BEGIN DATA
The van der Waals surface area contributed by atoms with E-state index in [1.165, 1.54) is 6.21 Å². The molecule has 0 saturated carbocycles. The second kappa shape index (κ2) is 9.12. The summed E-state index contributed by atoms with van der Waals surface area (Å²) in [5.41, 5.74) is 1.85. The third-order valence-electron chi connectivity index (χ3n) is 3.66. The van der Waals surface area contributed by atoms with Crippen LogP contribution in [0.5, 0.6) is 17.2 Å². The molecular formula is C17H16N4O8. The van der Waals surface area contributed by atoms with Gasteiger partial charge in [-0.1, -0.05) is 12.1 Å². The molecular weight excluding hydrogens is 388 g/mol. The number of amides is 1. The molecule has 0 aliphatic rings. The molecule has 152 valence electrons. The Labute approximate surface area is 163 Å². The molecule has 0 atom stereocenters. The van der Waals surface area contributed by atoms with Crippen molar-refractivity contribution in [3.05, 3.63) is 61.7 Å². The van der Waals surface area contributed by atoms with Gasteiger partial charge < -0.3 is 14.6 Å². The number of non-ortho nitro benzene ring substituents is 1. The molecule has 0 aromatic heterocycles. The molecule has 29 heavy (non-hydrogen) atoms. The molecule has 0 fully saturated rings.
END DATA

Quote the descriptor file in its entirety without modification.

The van der Waals surface area contributed by atoms with E-state index in [1.165, 1.54) is 6.21 Å². The molecule has 0 saturated carbocycles. The second kappa shape index (κ2) is 9.12. The summed E-state index contributed by atoms with van der Waals surface area (Å²) in [5.41, 5.74) is 1.85. The third-order valence-electron chi connectivity index (χ3n) is 3.66. The van der Waals surface area contributed by atoms with Crippen LogP contribution in [0.5, 0.6) is 17.2 Å². The molecular formula is C17H16N4O8. The van der Waals surface area contributed by atoms with Gasteiger partial charge in [-0.1, -0.05) is 12.1 Å². The molecular weight excluding hydrogens is 388 g/mol. The number of amides is 1. The molecule has 0 aliphatic rings. The molecule has 152 valence electrons. The Labute approximate surface area is 163 Å². The molecule has 0 atom stereocenters. The van der Waals surface area contributed by atoms with Crippen molar-refractivity contribution in [3.05, 3.63) is 61.7 Å². The van der Waals surface area contributed by atoms with Gasteiger partial charge < -0.3 is 14.6 Å². The number of non-ortho nitro benzene ring substituents is 1. The molecule has 0 aromatic heterocycles. The molecule has 29 heavy (non-hydrogen) atoms. The molecule has 0 fully saturated rings.